MedMen CEO Adam Bierman Steps Down, Surrenders Super Voting Shares in Company

MedMen 首席执行官 Adam Bierman 辞职,交出公司的超级投票权股份

2020-01-31 22:22:00 Business Times

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MedMen CEO Adam Bierman is stepping down from the company and surrendering all of his Class A super voting shares. This move is effective Feb. 1. Bierman will remain on the company's board of directors, which is now responsible for identifying and appointing a new CEO. MedMen COO Ryan Lissack will step in as interim CEO for now. Last month, MedMen co-founder Andrew Modlin announced that he had handed over all of his super voting shares to the company’s Executive Chairman, Ben Rose, until December 2020. “The board supports both Adam’s decision to step aside for a new CEO to lead the company, and his and Andrew’s decision to surrender their voting rights to give all shareholders a stronger voice. This evolution will provide Adam the space to contribute to the future of MedMen and extend his commitment to the industry that he has helped pioneer,” Rose said in a public statement. The news follows a series of layoffs at the company in California and recent court filings that have shed light on internal financial matters. Investors have sued the company in state court, alleging breach of fiduciary duty. Part of the lawsuit described a complicated internal structure that vested nearly all voting power within the company in the hands of Bierman and Modlin, effectively silencing any investors' voices. That corporate power was conveyed in Bierman and Modlin's super voting shares. "As a result of the surrender of the super voting shares, by the end of 2020, MedMen will have only one class of outstanding shares, the Class B subordinate voting shares, each of which entitle the holder to one vote," according to the company. Second quarter financial results (for the company's fiscal 2020) are due out Feb. 26. A Seeking Alpha report from earlier this week paints a grim picture of long-term debt and negative cash flow. Throughout the past year, investors and industry observers have pointed to MedMen's all-stock acquisition spree as a sign of trouble. And with no voice granted to the company's legions of investors, Bierman's corporate moves were never given space for debate or pushback.  Looking back at the investors' lawsuit, one line stands out: “This dynamic—Bierman agreeing with Bierman to pay Bierman for things Bierman agreed with Bierman to do because they were good for Bierman, while being terrible for shareholders and for the entities Bierman decided should pay him—permeates the entire MedMen enterprise.” The U.S. Securities and Exchange Commission has filed a lawsuit against two apparent business owners, Guy Scott Griffithe of California and Robert William Russell of Washington, both of whom stand accused of running a pyramid scheme on at least 25 investors across more than two years. All told, the pair raked in $4.85 million to support a licensed Washington cannabis business that, somehow, never existed in the first place. According to the SEC’s Jan. 21 complaint, hatched a plan in 2013 to raise funds for a cannabis business in Washington’s soon-to-be legal adult-use cannabis market. By August 2015, they had secured a license for a company called SMRB (doing business as Green Acre Pharms). “Investors were told that their investment capital would be used to operate and improve SMRB’s cannabis business and that SMRB’s resulting profits would be distributed to them quarterly in proportion to the equity they purchased,” the SEC complaint states. “[Griffithe and Russell] sold securities interests to investors that were fictitious and essentially worthless. The investors did not actually acquire any bona fide ownership stake in SMRB.” Read the full civil complaint below. Over the period from August 2015 to December 2017, Griffithe routinely placated investors with email updates and in-person meetings. Occasionally, the two defendants would set up tours of the Green Acre Pharms facility in Anacortes, Wash., pointing out “obsolete or surplus equipment and fixtures that [Russell] falsely said were going to be installed when he received money from their investors.” All along, though, the money was going into Griffithe and Russell’s pockets. Reported personal purchases include: a 2008 Bentley Continental, a 2012 Mercedez Benz C Class, a 2013 Ford Mustang, a 2015 Porsche Panamera, a $250,000 payment toward a 65-ft. Pacific Mariner yacht and a $25,000 payment toward a 42-ft. Hydrasport custom power boat. To continue the ruse, Griffithe cut checks to his investors from his own bank account—“just money that I’ve come up with in closing other deals,” he told Russell. More often than not, this was money “obtained from selling SMRB securities to investors” in the first place, according to the complaint. "As alleged in our complaint, Griffithe and Russell exploited popular interest in the cannabis industry to obtain millions of dollars from investors who thought they were buying into a profitable business," SEC Associate Director Melissa R. Hodgman, said in a public statement. "Instead, Griffithe and Russell deceived investors and used the money to enrich themselves."  In late 2018, the SEC issued a warning about investment fraud and the rising interest in the “hot” cannabis industry. “If someone promises you a guaranteed high rate of return on your investment, especially along with a claim of no risk, it likely is a fraudulent scheme,” according to the commission.  At one point in Griffithe and Russell’s scheme, in November 2017, Griffithe wrote in an email update to investors: “We are working with a 40% profit margin about (sic) acquisition, packaging and distribution to the retailers. This along with the flower will move us into the gross revenue range of 1.3-1.4M per month with profits at 40-42%. WE ARE HERE!!!!!!” SEC v. Griffithe et al. by sandydocs on Scribd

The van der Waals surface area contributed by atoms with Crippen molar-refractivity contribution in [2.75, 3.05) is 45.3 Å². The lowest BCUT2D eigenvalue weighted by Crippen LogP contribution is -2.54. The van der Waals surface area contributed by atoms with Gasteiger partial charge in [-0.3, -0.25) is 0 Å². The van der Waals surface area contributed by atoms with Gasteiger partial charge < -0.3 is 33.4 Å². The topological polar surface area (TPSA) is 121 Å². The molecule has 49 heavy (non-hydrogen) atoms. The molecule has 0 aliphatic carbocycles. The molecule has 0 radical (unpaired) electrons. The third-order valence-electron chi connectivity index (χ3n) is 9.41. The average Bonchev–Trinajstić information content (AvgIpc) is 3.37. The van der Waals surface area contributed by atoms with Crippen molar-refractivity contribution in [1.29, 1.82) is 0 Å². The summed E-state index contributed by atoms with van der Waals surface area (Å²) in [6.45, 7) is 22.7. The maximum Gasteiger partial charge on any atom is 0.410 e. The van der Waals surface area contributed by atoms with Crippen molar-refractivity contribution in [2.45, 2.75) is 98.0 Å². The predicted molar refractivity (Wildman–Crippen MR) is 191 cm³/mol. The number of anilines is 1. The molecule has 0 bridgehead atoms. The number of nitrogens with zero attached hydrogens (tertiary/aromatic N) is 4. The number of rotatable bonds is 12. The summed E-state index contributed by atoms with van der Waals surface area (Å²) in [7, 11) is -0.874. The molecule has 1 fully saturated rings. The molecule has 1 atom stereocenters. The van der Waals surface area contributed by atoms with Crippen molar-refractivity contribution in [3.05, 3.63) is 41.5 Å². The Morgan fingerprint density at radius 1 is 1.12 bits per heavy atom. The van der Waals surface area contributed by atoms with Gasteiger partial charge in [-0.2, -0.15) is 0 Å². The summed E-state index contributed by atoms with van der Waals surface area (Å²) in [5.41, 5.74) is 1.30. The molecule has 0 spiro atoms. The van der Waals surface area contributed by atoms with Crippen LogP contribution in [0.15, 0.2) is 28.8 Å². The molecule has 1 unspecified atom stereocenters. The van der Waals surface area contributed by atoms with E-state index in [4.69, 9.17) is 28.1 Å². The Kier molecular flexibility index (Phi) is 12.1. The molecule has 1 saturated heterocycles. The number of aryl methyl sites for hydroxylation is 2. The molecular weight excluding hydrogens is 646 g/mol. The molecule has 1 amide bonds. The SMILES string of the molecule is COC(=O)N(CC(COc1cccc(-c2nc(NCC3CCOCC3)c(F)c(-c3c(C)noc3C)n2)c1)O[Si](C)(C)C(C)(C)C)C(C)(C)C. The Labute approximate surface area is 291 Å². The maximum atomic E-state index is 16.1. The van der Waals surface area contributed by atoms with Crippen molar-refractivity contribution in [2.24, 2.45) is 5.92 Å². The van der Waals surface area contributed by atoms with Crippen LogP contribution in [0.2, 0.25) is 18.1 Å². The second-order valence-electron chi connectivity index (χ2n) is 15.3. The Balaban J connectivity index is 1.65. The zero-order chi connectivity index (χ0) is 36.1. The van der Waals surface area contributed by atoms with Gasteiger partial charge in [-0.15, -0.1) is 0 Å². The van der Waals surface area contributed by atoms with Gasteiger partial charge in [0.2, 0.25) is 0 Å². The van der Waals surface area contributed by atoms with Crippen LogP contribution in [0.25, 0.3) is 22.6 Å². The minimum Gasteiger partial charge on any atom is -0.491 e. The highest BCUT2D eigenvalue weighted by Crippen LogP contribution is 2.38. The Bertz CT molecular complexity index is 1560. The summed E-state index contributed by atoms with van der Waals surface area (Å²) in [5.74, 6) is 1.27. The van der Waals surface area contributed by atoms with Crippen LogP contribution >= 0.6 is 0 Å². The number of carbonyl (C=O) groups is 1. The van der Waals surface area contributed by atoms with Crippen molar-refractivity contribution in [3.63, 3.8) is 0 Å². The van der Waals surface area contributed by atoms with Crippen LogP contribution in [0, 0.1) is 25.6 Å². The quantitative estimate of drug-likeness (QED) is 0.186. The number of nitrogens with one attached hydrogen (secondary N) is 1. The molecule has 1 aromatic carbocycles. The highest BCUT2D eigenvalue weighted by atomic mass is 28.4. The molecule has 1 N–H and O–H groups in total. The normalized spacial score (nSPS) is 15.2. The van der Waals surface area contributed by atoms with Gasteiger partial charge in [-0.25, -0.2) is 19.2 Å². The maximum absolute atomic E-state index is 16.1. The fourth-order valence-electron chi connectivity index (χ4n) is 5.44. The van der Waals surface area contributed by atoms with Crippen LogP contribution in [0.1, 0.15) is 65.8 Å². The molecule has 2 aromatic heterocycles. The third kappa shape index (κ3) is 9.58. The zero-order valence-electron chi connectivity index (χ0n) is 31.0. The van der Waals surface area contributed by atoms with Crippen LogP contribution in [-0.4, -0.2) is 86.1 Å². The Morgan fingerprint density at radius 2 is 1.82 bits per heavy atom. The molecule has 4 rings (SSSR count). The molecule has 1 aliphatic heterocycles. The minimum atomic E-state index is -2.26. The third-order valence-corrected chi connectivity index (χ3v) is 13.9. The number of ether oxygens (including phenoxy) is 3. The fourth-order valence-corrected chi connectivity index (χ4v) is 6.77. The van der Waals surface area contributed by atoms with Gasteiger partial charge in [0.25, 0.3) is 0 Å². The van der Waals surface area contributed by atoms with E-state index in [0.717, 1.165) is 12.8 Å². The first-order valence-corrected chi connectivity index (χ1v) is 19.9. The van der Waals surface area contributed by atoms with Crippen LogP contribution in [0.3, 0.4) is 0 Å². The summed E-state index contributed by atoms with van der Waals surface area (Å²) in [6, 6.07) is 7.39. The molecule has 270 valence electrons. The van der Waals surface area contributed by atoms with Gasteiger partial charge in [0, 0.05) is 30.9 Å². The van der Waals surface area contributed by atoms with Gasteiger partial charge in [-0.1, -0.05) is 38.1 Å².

MedMen 首席执行官 AdamBierman 将从公司离职,并放弃所有 A 类超级投票权股票。这一举措于2月1日生效。 比尔曼将继续留在公司的董事会,现在负责确定和任命新的首席执行官。MedMen 首席运营官 RyanLissack 目前将担任临时首席执行官。 上月, MedMen 的联合创始人安德鲁•莫德林( Andrew Modlin )宣布,他已将其拥有超级投票权的股份全部移交给公司执行主席本•罗斯( Ben Rose ),直至2020年12月。 “董事会既支持亚当决定辞去新首席执行官的职务,也支持他和安德鲁决定放弃投票权,让所有股东拥有更强大的话语权。罗斯在一份公开声明中表示:“这种演变将为亚当提供空间,为 MedMen 的未来做出贡献,并将他对这个行业的承诺延伸到他帮助开拓的行业。” 此前,该公司在加利福尼亚州进行了一系列裁员,并在最近的法庭文件中披露了内部财务问题。投资者已在州法院起诉该公司,指控其违反信托责任。部分诉讼描述了一个复杂的内部结构,将公司几乎所有的投票权都掌握在毕尔曼和莫德林手中,有效地压制了任何投资者的声音。在比尔曼和莫德林的超级投票权股份中,公司权力得到了体现。 “由于交出了超级投票权的股份,到2020年底, MedMen 公司将只有一类流通股, B 类次级投票权股份,每一类都赋予持有人一票表决权,”该公司表示。 第二季度的财务业绩(该公司2020年的财政年度)将于2月26日公布。 本周早些时候, Seek Alpha 发布的一份报告描绘了长期债务和负现金流的严峻局面。在过去的一年里,投资者和行业观察人士指出, MedMen 的全股票收购狂潮是一个麻烦的迹象。由于公司的投资者没有发言权, Bierman 的公司行动从来没有被给予辩论或推诿的空间。 回过头来看投资者的诉讼,有一句话是站得住脚的:“这种动态—— Bierman 同意为 Bierman 同意的事情向 Bierman 付款,因为 Bierman 有利于 Bierman ,同时对股东和 Bierman 决定应向他付款的实体感到可怕——贯穿整个 MedMen 企业。” 美国证券交易委员会( SEC )已对加州的盖伊·斯科特·格里菲亚( Guy Scott Griffi )和华盛顿的罗伯特·威廉·拉塞尔( Robert William Russell )两位表面上的企业主提起诉讼,两人都被指控在两年多的时间里对至少25名投资者实施金字塔计划。他们总共赚了485万美元来支持华盛顿一家有执照的大麻公司,不知怎么说,这两家公司从一开始就从未存在过。 根据 SEC 1月21日的投诉,2013年制定了一项计划,为华盛顿即将合法的成人大麻市场的大麻业务筹集资金。到2015年8月,他们已经获得了一家名为 SMRB 的公司的许可证(从事绿色 Acre Pharms 业务)。“投资者被告知,他们的投资资本将被用来经营和改善 SMRB 的大麻业务, SMRB 由此产生的利润将按照他们购买的股权比例每季度分配给他们,” SEC 投诉称。“(格里菲娅和罗素)向投资者出售证券权益,这些投资者是虚构的,基本上毫无价值。投资者实际上并没有获得 SMRB 的任何真正所有权。” 阅读以下完整的民事投诉。 2015年8月至2017年12月期间, Griffic 定期向投资者发出电子邮件更新和现场会议通知。偶尔,两名被告将在华盛顿州阿纳科茨( Anacortes )的 Green Acre Pharms 设施进行参观。他指出,“罗素在从投资者那里获得资金时,错误地说将安装过时或过剩的设备和固定装置。” 不过,所有这些钱都流入了格里菲亚和罗素的口袋。据报道,个人购买包括:2008年宾利大陆,2012年 Mercedez 奔驰 C 级,2013年福特野马,2015年保时捷 Panamera ,250,000美元支付65英尺。太平洋水手游艇和25,000美元的付款,以42英尺。海德堡定制动力船。 为了延续这种诡计,格里菲特从自己的银行账户中削减了对他的投资者的支票——“就像我在完成其他交易时拿出的钱一样,”他对罗素说。起诉书称,最常见的情况是,“向投资者出售 SMRB 证券所得”资金。 SEC 副主任 Melissa R . Hodgman 在一份公开声明中说:“正如我们在投诉中所指控的, Griffi 和 Russell 利用公众对大麻产业的兴趣,从那些认为他们购买了有利可图的业务的投资者那里获得了数百万美元。”相反,格里菲娅和罗素欺骗了投资者,并用这些钱来充实自己。这是一个很好的例子 2018年末, SEC 发布了关于投资欺诈和对“热”大麻行业兴趣上升的警告。“如果有人向你保证你的投资有很高的回报率,尤其是在声称没有风险的情况下,这很可能是一个欺诈计划,”该委员会表示。 在 Griffia 和 Russell 计划的某一时刻, Griffie 在2017年11月向投资者发送的一封电子邮件更新中写道:“我们正在为( sic )收购、包装和分销给零售商提供40%的利润率。连同鲜花,我们每月的总收入将达到1.3-1.4百万美元,利润将达到40-42%。我们在这里!!!!!!“这是一个很好的选择。” SEC 诉 Griffithen 等人。在 Scribd 上的